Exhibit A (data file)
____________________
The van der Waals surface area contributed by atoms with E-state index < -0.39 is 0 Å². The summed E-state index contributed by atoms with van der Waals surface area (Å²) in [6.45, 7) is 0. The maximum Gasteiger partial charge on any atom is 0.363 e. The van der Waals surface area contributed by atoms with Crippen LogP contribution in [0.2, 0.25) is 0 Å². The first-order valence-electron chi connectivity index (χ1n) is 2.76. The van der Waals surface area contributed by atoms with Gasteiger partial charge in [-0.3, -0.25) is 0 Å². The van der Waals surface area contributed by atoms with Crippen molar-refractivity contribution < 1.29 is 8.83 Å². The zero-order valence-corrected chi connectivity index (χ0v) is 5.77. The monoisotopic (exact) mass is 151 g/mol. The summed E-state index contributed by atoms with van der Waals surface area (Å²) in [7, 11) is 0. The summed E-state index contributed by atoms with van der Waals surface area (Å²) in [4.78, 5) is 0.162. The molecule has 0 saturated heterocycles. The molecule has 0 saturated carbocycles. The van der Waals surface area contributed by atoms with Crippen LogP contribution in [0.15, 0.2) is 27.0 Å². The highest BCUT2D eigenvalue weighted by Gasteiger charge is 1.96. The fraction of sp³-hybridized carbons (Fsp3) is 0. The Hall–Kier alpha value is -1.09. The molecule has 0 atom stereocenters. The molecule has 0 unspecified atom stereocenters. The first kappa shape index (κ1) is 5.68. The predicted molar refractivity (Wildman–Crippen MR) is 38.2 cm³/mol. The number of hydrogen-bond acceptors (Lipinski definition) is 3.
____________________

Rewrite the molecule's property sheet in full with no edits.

The van der Waals surface area contributed by atoms with E-state index < -0.39 is 0 Å². The summed E-state index contributed by atoms with van der Waals surface area (Å²) in [6.45, 7) is 0. The maximum Gasteiger partial charge on any atom is 0.363 e. The van der Waals surface area contributed by atoms with Crippen LogP contribution in [0.2, 0.25) is 0 Å². The first-order valence-electron chi connectivity index (χ1n) is 2.76. The van der Waals surface area contributed by atoms with Gasteiger partial charge in [-0.3, -0.25) is 0 Å². The van der Waals surface area contributed by atoms with Crippen molar-refractivity contribution < 1.29 is 8.83 Å². The zero-order valence-corrected chi connectivity index (χ0v) is 5.77. The monoisotopic (exact) mass is 151 g/mol. The summed E-state index contributed by atoms with van der Waals surface area (Å²) in [7, 11) is 0. The summed E-state index contributed by atoms with van der Waals surface area (Å²) in [4.78, 5) is 0.162. The molecule has 0 saturated heterocycles. The molecule has 0 saturated carbocycles. The van der Waals surface area contributed by atoms with Crippen LogP contribution in [0.15, 0.2) is 27.0 Å². The highest BCUT2D eigenvalue weighted by Gasteiger charge is 1.96. The fraction of sp³-hybridized carbons (Fsp3) is 0. The Hall–Kier alpha value is -1.09. The molecule has 0 atom stereocenters. The molecule has 0 unspecified atom stereocenters. The first kappa shape index (κ1) is 5.68. The predicted molar refractivity (Wildman–Crippen MR) is 38.2 cm³/mol. The number of hydrogen-bond acceptors (Lipinski definition) is 3.